As seems to have become traditional with HP's business-focused notebooks, the 2170p includes only one DIMM, running 4GB in a single slot. Sandy Bridge and Ivy Bridge both have pretty stellar memory controllers in the first place, so the CPU halves of the chips are seldom starved by single-channel operation, but the HD 4000 IGP does get hit a bit harder (which you'll see later on.)

It's not unusual to see a mechanical hard disk standard in an enterprise-class notebook where known reliable technologies are more important, though the lack of any kind of SSD caching does hurt, and the chassis does have at least the real estate for an mSATA SSD (though no port to house it).

Finally, connectivity is pretty stellar, with even SmartCard port on hand for business users, but the battery is a major sore spot. HP offers only a 4-cell, 30Wh battery or 6-cell, 48Wh battery as options. The 4-cell sits flush with the body; unfortunately we didn't have a 6-cell on hand to test with.

In and Around the HP EliteBook 2170p
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  • ACSK - Saturday, December 1, 2012 - link

    Yup - same thing for wireless cards.
  • Penti - Saturday, December 1, 2012 - link

    mSATA uses SATA so it should accept everything it does accept on any other SATA-port shouldn't it?
  • Penti - Saturday, December 1, 2012 - link

    I.e. whats really preventing any one is that the WWAN slot isn't an mSATA slot and has no SATA-connection at all. You have to get by using a 2.5" SSD.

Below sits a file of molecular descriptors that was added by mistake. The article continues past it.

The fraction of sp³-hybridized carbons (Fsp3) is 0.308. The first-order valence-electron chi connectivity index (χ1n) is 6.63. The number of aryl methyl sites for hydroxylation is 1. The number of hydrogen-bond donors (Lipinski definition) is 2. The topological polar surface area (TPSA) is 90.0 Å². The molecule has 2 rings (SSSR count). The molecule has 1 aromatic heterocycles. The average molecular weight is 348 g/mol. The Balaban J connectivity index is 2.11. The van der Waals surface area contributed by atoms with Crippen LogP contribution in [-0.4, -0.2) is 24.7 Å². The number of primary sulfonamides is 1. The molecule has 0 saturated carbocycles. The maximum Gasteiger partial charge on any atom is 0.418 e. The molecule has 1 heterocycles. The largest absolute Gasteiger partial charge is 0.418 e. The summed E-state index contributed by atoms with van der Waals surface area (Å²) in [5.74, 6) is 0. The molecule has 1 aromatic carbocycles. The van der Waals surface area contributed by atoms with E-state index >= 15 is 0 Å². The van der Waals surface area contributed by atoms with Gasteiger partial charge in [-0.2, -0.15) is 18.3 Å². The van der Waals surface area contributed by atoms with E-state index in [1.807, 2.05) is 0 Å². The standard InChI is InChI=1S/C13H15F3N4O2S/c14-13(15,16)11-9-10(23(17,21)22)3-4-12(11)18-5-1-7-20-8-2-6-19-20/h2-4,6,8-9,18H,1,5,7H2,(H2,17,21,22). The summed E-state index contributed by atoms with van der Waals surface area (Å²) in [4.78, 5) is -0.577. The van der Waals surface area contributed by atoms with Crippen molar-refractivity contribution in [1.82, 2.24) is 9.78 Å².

• SunLord - Friday, November 30, 2012 - link

    Whats the black circle thing in between the g, h, and b keys?
  • Voldenuit - Friday, November 30, 2012 - link

    That's the nub mouse (also known as a Trackpoint, although that term is technicalluy trademarked by IBM/lenovo).

    When done well (like on thinkpads), it's one of the best pointing devices on a laptop. When done poorly (dell latitudes, hp, some toshibas, a few vaios), it can be horribly infuriating.
  • bji - Monday, December 3, 2012 - link

    Even on thinkpads they are annoying. It's a legacy pointing device sitting in the middle of the keyboard looking ugly and tripping your fingers. The world has moved on to multi-touch pads, and they are much, much, MUCH better than the nubs of yesterday.
  • Tchamber - Friday, November 30, 2012 - link

    That should be a mouse joy stick, we don't see this much at all these days, but once you get used to it it's very efficient.
  • Subyman - Friday, November 30, 2012 - link

    Wow, $2000+ for no SSD and 4GB of ram? I've heard of the Apple tax, but never the HP tax.
  • Voldenuit - Friday, November 30, 2012 - link

    This is known as the Autonomy Accounting writeoff tax.

    Olympus wrote off $2Bn for accounting fraud, and has been charging customers up to $100 for lens hoods, so maybe hp needs to inflate their margins too?
  • r3loaded - Friday, November 30, 2012 - link

    My steps for reaching the comments were as follows:

    1) Click on article in Google Reader because it had "EliteBook" in the title.
    2) Jump to the Display section of the review, scan the first paragraph and glance at the graphs.
    3) Go straight to the comments to describe the facepalm I'm currently doing while typing this comment out.